Sylvia Gross Bubalo’s art and poetry to be shown in Library Gallery

“Where Two or Three Are Gathered,” 1971, watercolor on paper.

“Where Two or Three Are Gathered,” 1971, watercolor on paper.

Event: “Imagining Community,” artwork and poetry by Sylvia Gross Bubalo
Exhibit Date: August 12 through November 16, 2013
Exhibit Reception: September 8, 2013, 3-5 p.m.
Location: Goshen College Good Library Gallery
Cost: Free and open to the pubic
Curators: Faye Peterson, Ann Hostetler,  and Leonard Gross

The Good Library Gallery will honor Sylvia Gross Bubalo, an artist with Mennonite roots, with an exhibit showcasing her art and poetry this fall. The exhibit, which highlights Gross Bubalo’s passion for spirituality, language and community, will run from Aug.12 through Nov. 16, with a reception on Sept. 8 from 3-5 p.m. in the Library Gallery.

The paintings and drawings selected from Gross Bubalo’s life work will feature six elements of Gross Bubalo’s vision of community: the artistic, the mystic, the gathered community, peace, tension and the divine. Original poetry inspired by her art will accompany the paintings.

Gross Bubalo considered herself “not a Mennonite artist, but an artist born into a Mennonite tradition.” Her work offers a fierce but loving critique of Mennonite orthodoxy by inviting viewers to expand their notion of community to include artists, mystics, women and strangers.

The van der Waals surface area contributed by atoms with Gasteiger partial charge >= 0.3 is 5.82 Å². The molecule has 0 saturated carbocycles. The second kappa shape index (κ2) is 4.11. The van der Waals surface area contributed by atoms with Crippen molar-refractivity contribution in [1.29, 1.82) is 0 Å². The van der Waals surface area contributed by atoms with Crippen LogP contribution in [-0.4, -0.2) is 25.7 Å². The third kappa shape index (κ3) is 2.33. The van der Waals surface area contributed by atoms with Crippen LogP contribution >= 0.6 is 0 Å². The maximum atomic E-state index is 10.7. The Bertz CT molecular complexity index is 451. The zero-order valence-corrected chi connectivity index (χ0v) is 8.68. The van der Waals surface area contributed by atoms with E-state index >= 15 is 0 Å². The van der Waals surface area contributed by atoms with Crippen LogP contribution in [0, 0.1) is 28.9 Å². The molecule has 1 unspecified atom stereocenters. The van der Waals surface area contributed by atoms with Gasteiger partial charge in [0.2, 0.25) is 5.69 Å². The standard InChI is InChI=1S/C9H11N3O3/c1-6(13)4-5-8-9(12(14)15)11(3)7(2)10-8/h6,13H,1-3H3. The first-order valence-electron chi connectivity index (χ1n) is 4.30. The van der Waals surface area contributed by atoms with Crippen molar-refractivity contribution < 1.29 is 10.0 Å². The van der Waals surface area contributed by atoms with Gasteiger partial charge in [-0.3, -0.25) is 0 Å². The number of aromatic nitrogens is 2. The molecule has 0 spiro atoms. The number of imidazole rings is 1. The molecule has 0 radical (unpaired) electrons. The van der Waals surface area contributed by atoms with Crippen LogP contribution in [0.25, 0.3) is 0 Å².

Gross Bubalo’s art also carries a strong spiritual motif. According to her brother, Leonard Gross, she interpreted life honestly and had a strong vision that comes through in her art and poetry. She wrote, “My aim is for my work to be a window or door to the spiritual, and not an end itself.”

A visual artist as well as a poet, Gross Bubalo graduated from Goshen College in 1951 before attending the Mennonite Biblical Seminary in Chicago (1953-55) and the Art Institute of Chicago (1955-59) to pursue her art. There she met her husband, Vladimir Bubalo, also an artist. Together the couple devoted their lives to art as a spiritual vocation.

Although undiagnosed for decades, Gross Bubalo lived with muscular dystrophy, turning to painting as a comfort and intellectual outlet when her body was uncooperative. As her muscles weakened, Bubalo was able to continue painting with the help of her husband until his death in 1989. After his death, Gross Bubalo stopped painting and turned exclusively to poetry. She wrote over 250 poems in her lifetime. Sylvia Gross Bubalo died at the age of 79 in October 2007.

This exhibit is sponsored by the Mennonite-Amish Museum Committee and the Mennonite Historical Library of Goshen College. The Library Gallery, located on the lower level of the Harold and Wilma Good Library on the campus of Goshen College, is open from 8 a.m. to 11 p.m. on Monday through Thursday, 8 a.m. to 5 p.m. on Friday, 1 to 5 p.m. on Saturday and 3 to 11 p.m. on Sunday. Hours vary during academic breaks, summer and holidays. For gallery hours, call (574) 535-7418.

–  By Lexi Kantz

 

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